Creating and Perfecting Security Interests in a Claim: Part I, Purpose and Creation

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Many lawsuit funding deals involve the plaintiff assigning a portion of his or her future recovery to a funder in exchange for an upfront investment. Investors who bet on the outcome of litigation make money by collecting from the proceeds of any settlement or judgment. This seems simple in concept, but ensuring that those proceeds will be available for collection can be a challenge. With the majority of transactions occurring when all parties are strangers to one another, the practicalities of administering settlement payments are central considerations for lawsuit investors, requiring constant vigilance.

In a typical scenario, payments made by defendants to settle their claims are deposited into attorneys’ escrow accounts and disbursed to all the lien holders according to their priority. Quite often, however, plaintiffs, attorneys, and funders will have divergent views about how the settlement proceeds should be divided. Clients may be eager to receive funding but reluctant to pay investors all or part of their contractual obligation once the underlying claim is resolved. Moreover, investments in lawsuits can span a number of years without any interim payments, hazarding the risk that proceeds become encumbered over time. Attorneys who are responsible for distributing the settlement funds may have a number of competing stakeholders vying for a share of the settlement. How does an investor prove that he or she should receive a portion of the proceeds? What if the plaintiff sells another participation right in the lawsuit to someone else? How will the other party’s rights affect the original funder’s investment? Who should be paid first?

In these situations, litigation to resolve the rights of the parties may ensue and courts will be asked to determine the legality of legal finance transactions and the priority of payments to the claims’ stakeholders. As of now, legal finance has been allowed to proceed by the majority of states. However, despite significant progress in the past decade, the United States still lacks a transparent and comprehensive regulatory regime for legal finance. There is currently no federal law regulating this industry. Rather, the states themselves regulate the industry through a diverse patchwork of case precedent, common law doctrines, state bar ethics opinions, state statutes, and agreements with regulatory bodies.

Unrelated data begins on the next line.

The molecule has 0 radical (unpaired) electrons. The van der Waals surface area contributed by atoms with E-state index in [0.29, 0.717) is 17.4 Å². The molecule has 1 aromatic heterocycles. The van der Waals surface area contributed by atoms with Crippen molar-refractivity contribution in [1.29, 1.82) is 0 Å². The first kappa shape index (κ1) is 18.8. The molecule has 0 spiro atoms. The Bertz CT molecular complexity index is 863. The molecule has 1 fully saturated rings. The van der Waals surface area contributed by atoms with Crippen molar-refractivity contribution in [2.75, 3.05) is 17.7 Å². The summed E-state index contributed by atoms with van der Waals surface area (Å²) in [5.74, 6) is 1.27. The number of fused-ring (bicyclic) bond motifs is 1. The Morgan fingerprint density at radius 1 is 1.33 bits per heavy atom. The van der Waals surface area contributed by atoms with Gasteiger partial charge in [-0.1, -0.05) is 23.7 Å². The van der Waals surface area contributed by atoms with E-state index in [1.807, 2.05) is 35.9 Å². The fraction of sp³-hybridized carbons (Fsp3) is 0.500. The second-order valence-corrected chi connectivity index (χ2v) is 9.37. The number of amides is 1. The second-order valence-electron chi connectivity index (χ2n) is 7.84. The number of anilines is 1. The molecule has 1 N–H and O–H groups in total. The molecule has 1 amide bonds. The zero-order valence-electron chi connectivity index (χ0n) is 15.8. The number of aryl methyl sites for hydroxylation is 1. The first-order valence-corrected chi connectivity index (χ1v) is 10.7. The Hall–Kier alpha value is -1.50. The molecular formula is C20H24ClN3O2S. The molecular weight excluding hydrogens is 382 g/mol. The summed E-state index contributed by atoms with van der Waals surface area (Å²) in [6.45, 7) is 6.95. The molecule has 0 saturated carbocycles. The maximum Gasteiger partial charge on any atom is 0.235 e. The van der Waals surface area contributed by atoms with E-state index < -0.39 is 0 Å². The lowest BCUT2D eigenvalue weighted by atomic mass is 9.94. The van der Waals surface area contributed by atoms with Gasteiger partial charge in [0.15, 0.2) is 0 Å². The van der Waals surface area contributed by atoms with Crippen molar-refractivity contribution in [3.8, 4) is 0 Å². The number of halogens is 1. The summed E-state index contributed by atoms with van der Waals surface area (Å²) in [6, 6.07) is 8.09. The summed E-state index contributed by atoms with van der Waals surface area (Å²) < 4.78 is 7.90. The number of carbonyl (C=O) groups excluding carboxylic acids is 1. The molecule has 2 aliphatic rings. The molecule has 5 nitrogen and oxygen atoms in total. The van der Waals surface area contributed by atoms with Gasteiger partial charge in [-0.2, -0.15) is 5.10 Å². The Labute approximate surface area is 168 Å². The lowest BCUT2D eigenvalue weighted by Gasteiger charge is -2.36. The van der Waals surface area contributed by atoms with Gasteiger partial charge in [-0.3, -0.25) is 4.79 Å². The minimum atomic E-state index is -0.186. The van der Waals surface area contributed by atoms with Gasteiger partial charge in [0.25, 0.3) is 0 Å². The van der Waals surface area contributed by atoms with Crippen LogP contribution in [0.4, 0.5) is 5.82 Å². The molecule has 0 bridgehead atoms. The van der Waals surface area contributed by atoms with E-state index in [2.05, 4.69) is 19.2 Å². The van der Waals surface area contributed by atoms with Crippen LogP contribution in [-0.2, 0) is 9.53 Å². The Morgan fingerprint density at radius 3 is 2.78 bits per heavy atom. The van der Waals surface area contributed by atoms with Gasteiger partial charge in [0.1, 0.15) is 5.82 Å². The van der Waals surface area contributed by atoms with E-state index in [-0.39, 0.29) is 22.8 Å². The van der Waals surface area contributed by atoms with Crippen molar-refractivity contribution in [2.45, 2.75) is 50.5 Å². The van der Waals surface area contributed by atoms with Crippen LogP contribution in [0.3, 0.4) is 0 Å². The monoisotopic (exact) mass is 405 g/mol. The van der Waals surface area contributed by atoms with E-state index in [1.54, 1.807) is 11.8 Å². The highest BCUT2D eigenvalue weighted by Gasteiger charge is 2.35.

Unlike mainstream financial instruments, investments in lawsuits are unfamiliar to most people, and the rights created through them are not immediately apparent. Funding providers must, therefore, affirmatively stake their claim to the proceeds of the lawsuit by securing those assets for collection once the claim is resolved. They must broadcast to the world that those lawsuit assets belong to them – and no one else. This is achieved contractually by creating and perfecting a security interest in the proceeds of the underlying litigation, giving the investor certain preferential legal rights in the disposition of secured assets.

Language creating a security interest is usually part of the investment agreement. It may be a separate page or section of the funding documents that describes the nature of the lawsuit, the parties involved, which assets or payment streams are covered, and the method of calculating any future payments to the investor. For a security interest to attach to an asset, it must have a valid and recognizable basis in law. In other words, prudent investors must know where state laws permit investing in lawsuits. They need to know whether the assignment of lawsuit proceeds is permitted in various states. They may be concerned with state licensing requirements, as well as the current legislative and regulatory efforts that could become policy in the states where they invest. In a sizable minority of jurisdictions, how courts would interpret legal finance deals remains fairly uncertain. Each state has its own unique perspective of how investment in lawsuits should be treated.

Next: Part 2, Perfecting the Security Interest: Notice to the Attorney, and the Uniform Commercial Code.

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